In the latest Hardware Focus, we examine the first parametric EQ ever made, a unit that remains one of the most versatile ever made.

One of the industry standard tools for mixing and mastering engineers, the GML 8200 can be found in many top-tier facilities around the world. It has changed the face of the recording industry since the early 1970s by giving us not only another colour to work with, but a new and improved tool to sculpt sound.

The 8200 is a very musical tool – it’s a fine piece of tone shaping equipment meant to provide the best of boosting and cutting, from very broad strokes to surgical precision cuts. Mixing and mastering engineer Brian Schwab of Schwab Music tells us it’s his go-to ‘desert island’ piece of gear when it comes to EQs. He adds: “The 8200 is like a finely crafted musical instrument. I use it on just about everything that I engineer. If I could, I’d take this thing with me everywhere I go.”

Brian especially rates the 8200 for mastering: “It is my go-to equaliser for mastering. Because of the accuracy, ease of use, and five bands of overlapping parametric EQ, the GML is the perfect sonic sculpting tool. All the way down to 20 Hz, the low-end punch it creates is clean and powerful, and the high end reacts in a pleasing way. It’s easy to get high-end clarity without the harshness usually associated with boosting those frequencies.” While mixing, the GML is typically used on bass parts or kick drums to fine-tune the bottom-end punch. “It shines on every track imaginable,” Brian adds. “I love it on strings and acoustic piano as well.”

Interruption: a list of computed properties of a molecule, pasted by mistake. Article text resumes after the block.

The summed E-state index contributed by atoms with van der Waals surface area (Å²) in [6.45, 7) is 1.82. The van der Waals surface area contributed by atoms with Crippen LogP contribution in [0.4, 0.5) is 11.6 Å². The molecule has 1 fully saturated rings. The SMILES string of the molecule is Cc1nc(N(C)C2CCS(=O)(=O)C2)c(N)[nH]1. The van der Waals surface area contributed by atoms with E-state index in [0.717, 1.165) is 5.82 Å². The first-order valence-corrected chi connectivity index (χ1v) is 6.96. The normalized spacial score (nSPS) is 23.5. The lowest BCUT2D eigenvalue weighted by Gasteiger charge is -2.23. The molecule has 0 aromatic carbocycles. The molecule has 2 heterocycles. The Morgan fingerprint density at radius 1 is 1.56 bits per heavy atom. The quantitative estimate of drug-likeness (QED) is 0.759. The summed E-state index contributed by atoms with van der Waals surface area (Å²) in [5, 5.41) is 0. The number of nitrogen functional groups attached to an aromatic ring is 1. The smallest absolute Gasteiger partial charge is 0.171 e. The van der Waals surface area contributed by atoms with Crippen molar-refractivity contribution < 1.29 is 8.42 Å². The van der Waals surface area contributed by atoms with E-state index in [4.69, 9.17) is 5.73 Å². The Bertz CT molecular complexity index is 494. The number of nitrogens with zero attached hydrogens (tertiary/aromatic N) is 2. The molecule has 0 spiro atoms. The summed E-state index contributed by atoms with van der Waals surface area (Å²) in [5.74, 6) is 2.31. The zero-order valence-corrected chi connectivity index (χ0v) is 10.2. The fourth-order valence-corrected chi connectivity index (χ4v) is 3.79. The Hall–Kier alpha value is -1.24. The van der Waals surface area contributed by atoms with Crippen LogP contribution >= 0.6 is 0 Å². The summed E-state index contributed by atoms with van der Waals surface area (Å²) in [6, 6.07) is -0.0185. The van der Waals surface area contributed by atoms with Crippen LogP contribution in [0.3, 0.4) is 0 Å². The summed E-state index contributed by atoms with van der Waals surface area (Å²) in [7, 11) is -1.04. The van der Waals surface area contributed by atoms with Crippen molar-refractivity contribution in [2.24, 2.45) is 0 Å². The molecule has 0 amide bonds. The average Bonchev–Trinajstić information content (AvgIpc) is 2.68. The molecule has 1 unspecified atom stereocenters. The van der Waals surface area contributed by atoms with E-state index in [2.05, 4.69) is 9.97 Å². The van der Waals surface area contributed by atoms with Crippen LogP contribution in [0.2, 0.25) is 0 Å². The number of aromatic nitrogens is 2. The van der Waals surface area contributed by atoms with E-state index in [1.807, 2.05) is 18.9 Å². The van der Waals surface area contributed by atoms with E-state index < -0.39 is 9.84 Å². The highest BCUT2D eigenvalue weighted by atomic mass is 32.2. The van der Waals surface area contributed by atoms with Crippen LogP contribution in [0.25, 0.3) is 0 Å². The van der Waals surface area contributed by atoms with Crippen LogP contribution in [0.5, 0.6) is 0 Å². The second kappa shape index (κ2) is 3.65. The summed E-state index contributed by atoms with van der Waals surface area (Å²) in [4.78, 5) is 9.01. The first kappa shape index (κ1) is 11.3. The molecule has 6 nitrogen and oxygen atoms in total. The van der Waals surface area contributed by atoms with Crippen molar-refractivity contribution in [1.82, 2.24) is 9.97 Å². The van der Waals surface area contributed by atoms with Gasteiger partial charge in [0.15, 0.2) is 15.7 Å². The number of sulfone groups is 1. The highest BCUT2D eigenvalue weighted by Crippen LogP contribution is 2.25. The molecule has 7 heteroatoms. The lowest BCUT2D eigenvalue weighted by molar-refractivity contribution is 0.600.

When working on electronic music, Brian’s GML is always nearby, again mainly used to shape kicks and low end. It also finds uses for adding power to the music without muddying up the mids. As Brian explains: “The GML reacts differently to an in-the-box solution; something about it seems more musical or more pleasing to my ears than many of the digital EQs I have used. I am able to even out a synth bass all the way down to 20 Hz without making it sound too clinical. When mastering, you can open up the sides and focus the centre with clinical precision. It’s truly remarkable what this thing can do.”

All in all, in an arsenal of amazing analogue equipment, the GML is at the top of the list. Its retail price is fairly steep, but it can add a touch of pure musical tonal shaping, open up the highs, focus the mids, control the subs and balance out the frequencies. To find out what it can do for your music, contact Brian over at The Audio Hunt.

5th August, 2016


  • Love the sound.. so .. question .. What are each of the stages? 3 = full band?


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